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Are the kids all right?

Few people believe Child Trust Fund Week will make much impact on a public that is largely financially illiterate, says Helen Pow.

You may not have noticed but last week was the first Child Trust Fund Week.

The Government is trying to encourage parents to make regular contributions to CTFs and generally educate their children about money.

But many remain sceptical that CTFs are the best use of Government money and believe that dismal financial literacy is the issue needing immediate attention.

CTFs were introduced in 2005 and give all children born in the UK on or after September 1, 2002 a 250 voucher to kick off a savings account and another 250 when the child turns seven. Children in low-income families receive double that sum. The idea is that parents and relatives contribute regularly to the account so that by age 18 the child has enough money to make a significant contribution to their university degree or a deposit on a house.

Yet over 25 per cent of CTFs are set up by the Government because parents have failed to do so. Many parents and family members also fail to make regular contributions.

Many IFAs claim that lack of financial education among parents is the major reason for the scheme’s lukewarm success and believe that CTFs will be a waste of taxpayers’ money until the Government improves financial literacy.

Liberal Democrat Shadow Chancellor Vince Cable claims the scheme has failed to interest the people it is designed to help most.

He says: “While the CTF is well intentioned, the substantial amounts of Government money involved would be better used for other purposes, particularly education. There is nothing to stop children spending it on a cheap holiday when they are 18 rather than invest it in their education.”

Hargreaves Lansdown head of research Mark Dampier says: “CTFs are a total waste of taxpayers’ money. They are not a great way of teaching children about savings. They should be using their own money. I think a huge amount of this money will be put into a bar bill at university.”

Informed Choice managing director Nick Bamford claims that CTFs are a step in the right direction to get children saving from an early age and believes that underprivileged children will be better off.

He says: “Everything we do to encourage a savings culture must be good. Chancellor Gordon Brown is trying to address child poverty. At least he is doing something. It is great for those children not in a privileged position.”

But Bamford is concerned about the poor state of financial literacy in the UK. He says: “CTFs came out in a blaze of publicity but is there a constant and consistent message going out about how to use them? I do not think so. We need a better educated public. We need educated people to recognise that the CTF is not just a one-off cheque from the Government but is an opportunity for parents to give their kids a good start in life.”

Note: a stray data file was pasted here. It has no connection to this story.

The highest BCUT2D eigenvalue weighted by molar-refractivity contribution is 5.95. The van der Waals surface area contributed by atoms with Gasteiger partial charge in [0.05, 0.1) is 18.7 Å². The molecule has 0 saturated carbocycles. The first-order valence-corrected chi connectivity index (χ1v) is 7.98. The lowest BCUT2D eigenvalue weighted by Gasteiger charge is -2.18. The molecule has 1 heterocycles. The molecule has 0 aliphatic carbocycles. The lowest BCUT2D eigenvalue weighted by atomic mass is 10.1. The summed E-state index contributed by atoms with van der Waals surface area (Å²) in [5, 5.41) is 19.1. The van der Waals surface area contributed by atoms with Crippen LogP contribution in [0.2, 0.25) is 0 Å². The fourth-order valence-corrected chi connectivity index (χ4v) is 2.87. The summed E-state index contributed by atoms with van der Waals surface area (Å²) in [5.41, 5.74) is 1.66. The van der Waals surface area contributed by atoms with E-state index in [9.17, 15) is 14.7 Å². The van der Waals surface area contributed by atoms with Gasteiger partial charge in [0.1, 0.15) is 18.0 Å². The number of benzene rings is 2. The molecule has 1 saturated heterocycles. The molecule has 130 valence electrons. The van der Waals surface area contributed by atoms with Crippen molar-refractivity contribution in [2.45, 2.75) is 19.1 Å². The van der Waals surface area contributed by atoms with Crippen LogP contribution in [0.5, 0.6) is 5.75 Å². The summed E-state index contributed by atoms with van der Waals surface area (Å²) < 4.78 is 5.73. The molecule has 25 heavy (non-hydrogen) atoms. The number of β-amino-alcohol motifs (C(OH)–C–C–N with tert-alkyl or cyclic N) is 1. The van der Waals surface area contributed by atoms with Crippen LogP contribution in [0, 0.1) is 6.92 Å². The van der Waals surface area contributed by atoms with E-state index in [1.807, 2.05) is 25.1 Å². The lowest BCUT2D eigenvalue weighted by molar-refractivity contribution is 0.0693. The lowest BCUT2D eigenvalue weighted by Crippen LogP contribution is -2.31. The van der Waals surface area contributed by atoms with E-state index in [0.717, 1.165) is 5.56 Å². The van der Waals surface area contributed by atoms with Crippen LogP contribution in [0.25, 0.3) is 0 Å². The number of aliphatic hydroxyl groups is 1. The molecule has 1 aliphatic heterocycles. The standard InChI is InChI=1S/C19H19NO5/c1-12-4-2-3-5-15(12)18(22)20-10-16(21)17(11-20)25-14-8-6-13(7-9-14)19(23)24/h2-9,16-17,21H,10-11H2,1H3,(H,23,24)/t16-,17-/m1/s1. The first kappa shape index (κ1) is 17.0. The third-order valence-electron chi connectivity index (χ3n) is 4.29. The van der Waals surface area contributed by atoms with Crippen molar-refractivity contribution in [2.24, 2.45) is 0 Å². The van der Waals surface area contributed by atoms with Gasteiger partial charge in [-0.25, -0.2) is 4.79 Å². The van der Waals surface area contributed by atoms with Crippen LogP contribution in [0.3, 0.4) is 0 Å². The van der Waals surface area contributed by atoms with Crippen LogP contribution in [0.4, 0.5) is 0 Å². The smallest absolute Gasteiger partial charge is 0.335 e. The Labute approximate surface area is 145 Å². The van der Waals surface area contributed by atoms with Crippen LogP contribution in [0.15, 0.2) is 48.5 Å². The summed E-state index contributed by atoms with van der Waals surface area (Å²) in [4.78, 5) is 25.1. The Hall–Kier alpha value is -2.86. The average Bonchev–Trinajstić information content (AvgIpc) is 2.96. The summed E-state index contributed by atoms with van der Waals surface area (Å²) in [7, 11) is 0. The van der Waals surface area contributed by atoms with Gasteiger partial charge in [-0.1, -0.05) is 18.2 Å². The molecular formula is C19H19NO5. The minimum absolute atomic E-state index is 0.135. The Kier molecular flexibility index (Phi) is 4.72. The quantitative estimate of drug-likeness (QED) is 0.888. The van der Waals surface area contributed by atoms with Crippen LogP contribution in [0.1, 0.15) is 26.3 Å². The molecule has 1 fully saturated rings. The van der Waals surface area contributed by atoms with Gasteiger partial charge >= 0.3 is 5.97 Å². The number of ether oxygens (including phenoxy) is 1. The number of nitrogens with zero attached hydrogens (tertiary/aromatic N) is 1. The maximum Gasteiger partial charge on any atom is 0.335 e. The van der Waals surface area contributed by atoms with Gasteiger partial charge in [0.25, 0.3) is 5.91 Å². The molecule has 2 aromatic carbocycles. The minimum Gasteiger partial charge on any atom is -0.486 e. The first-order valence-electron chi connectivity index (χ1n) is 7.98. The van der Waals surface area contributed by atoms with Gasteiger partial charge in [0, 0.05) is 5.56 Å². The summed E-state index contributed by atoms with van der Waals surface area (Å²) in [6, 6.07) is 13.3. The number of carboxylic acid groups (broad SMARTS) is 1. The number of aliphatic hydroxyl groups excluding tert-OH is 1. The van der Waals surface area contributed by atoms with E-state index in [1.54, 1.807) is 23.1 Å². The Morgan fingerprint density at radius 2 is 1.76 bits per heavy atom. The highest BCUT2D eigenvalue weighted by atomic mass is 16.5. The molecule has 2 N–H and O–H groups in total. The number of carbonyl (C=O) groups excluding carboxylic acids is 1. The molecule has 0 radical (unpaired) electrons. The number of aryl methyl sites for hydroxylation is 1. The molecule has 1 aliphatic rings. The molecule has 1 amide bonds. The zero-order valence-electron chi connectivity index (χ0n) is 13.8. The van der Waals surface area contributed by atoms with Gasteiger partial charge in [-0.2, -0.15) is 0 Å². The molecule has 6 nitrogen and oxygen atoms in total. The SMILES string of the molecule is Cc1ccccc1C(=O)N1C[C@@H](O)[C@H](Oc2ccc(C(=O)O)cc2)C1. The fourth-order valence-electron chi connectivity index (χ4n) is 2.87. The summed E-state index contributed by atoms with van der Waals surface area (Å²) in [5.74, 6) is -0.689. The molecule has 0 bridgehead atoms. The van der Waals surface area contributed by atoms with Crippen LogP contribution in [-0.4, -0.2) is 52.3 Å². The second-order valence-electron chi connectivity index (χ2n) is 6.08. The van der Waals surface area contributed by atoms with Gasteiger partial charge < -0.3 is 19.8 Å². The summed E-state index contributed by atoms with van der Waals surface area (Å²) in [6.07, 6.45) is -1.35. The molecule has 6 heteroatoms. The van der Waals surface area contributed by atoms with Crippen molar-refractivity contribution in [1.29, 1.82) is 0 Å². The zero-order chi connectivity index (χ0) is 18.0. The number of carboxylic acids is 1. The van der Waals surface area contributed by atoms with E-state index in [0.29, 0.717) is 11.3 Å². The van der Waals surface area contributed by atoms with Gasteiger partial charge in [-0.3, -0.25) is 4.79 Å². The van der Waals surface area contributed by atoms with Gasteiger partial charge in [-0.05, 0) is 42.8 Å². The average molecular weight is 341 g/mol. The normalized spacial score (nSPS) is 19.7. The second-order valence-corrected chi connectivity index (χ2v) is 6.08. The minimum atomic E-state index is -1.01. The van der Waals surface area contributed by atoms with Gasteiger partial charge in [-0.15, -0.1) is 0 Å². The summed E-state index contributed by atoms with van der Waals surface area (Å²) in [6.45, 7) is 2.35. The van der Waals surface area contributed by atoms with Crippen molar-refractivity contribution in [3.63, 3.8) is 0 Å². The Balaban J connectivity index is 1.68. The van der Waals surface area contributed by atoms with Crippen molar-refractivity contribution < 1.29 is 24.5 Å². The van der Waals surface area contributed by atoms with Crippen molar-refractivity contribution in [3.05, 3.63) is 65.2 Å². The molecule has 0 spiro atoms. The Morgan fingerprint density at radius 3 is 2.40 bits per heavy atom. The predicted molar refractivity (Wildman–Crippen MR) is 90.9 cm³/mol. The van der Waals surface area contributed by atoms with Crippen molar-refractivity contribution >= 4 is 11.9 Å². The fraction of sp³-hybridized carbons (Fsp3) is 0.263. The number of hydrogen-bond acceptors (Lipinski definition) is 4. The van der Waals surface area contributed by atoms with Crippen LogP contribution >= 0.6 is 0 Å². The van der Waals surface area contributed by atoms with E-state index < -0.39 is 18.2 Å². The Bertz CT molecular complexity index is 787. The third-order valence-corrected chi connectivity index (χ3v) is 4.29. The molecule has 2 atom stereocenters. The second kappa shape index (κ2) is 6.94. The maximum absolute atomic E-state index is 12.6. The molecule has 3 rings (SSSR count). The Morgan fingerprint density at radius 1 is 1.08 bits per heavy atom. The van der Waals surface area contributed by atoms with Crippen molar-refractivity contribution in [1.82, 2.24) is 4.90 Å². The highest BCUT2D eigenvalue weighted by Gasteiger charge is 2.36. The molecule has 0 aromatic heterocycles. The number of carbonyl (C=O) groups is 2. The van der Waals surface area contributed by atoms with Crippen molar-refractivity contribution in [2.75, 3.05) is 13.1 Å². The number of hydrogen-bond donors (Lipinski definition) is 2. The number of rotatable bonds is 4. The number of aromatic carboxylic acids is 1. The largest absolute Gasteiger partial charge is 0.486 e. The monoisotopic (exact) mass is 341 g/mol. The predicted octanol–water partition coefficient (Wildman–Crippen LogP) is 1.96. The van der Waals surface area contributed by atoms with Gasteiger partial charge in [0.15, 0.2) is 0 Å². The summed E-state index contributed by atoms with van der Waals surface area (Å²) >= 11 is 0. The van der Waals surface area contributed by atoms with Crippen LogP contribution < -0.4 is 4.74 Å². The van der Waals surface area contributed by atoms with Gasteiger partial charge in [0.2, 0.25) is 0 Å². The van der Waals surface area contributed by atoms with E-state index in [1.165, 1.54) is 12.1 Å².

Dampier fears the nation’s financial knowledge is too abysmal to be improved by a Child Trust Fund Week. He claims that, when the public do not understand compound interest, their financial knowledge needs to improve dramatically before schemes such as the CTF will be successful as they do not understand how to use them to full potential.

Dampier says: “Twentyfive per cent of parents are not even taking out a CTF. Parents are poorly equipped to make these choices. People are coming out of school and have no idea how the capital markets work.

“Education is the heart of what this Government wants but it is loading more debt on students and house prices are increasing. CTFs are another example of the Government putting the cart before the horse.”

Most parents are putting the CTF vouchers into savings accounts and shying away from investing in equities.

Bamford says: “Putting the money in a savings account would be seen like the safest thing to do but the child is actually missing out on great investment opportunities. People getting advice will be more likely to invest their child’s grant while people without advice will probably keep it in a deposit account.”

He says parents are more cautious about investing money for their children than they are for themselves.

Dampier says: “Fund choice is critically important and none of these people are equipped to do it as the Government is not teaching anyone. Eighteen years is an ideal timeframe for an investment because there is hardly any risk and it is 500 of free money.

“But people are not going to be equipped to make use of the choices they have and I think that is a crying shame.”


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